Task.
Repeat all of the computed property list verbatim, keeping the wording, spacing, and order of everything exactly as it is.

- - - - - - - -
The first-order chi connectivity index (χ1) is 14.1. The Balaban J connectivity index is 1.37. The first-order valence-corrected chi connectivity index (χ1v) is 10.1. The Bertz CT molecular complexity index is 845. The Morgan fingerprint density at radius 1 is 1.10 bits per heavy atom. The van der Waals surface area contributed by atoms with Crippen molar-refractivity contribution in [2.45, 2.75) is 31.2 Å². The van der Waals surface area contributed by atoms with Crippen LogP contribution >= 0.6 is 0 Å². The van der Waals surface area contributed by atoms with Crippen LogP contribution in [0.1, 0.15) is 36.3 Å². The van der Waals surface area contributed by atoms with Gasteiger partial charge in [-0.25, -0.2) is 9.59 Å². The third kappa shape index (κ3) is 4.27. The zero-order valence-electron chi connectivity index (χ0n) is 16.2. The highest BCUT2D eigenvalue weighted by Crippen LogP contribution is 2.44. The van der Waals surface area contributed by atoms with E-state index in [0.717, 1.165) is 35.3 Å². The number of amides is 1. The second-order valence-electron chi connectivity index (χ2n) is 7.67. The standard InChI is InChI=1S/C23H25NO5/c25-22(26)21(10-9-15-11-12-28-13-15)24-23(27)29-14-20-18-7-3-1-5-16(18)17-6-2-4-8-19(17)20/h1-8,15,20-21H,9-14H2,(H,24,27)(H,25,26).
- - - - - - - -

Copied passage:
The first-order chi connectivity index (χ1) is 14.1. The Balaban J connectivity index is 1.37. The first-order valence-corrected chi connectivity index (χ1v) is 10.1. The Bertz CT molecular complexity index is 845. The Morgan fingerprint density at radius 1 is 1.10 bits per heavy atom. The van der Waals surface area contributed by atoms with Crippen molar-refractivity contribution in [2.45, 2.75) is 31.2 Å². The van der Waals surface area contributed by atoms with Crippen LogP contribution >= 0.6 is 0 Å². The van der Waals surface area contributed by atoms with Crippen LogP contribution in [0.1, 0.15) is 36.3 Å². The van der Waals surface area contributed by atoms with Gasteiger partial charge in [-0.25, -0.2) is 9.59 Å². The third kappa shape index (κ3) is 4.27. The zero-order valence-electron chi connectivity index (χ0n) is 16.2. The highest BCUT2D eigenvalue weighted by Crippen LogP contribution is 2.44. The van der Waals surface area contributed by atoms with E-state index in [0.717, 1.165) is 35.3 Å². The number of amides is 1. The second-order valence-electron chi connectivity index (χ2n) is 7.67. The standard InChI is InChI=1S/C23H25NO5/c25-22(26)21(10-9-15-11-12-28-13-15)24-23(27)29-14-20-18-7-3-1-5-16(18)17-6-2-4-8-19(17)20/h1-8,15,20-21H,9-14H2,(H,24,27)(H,25,26).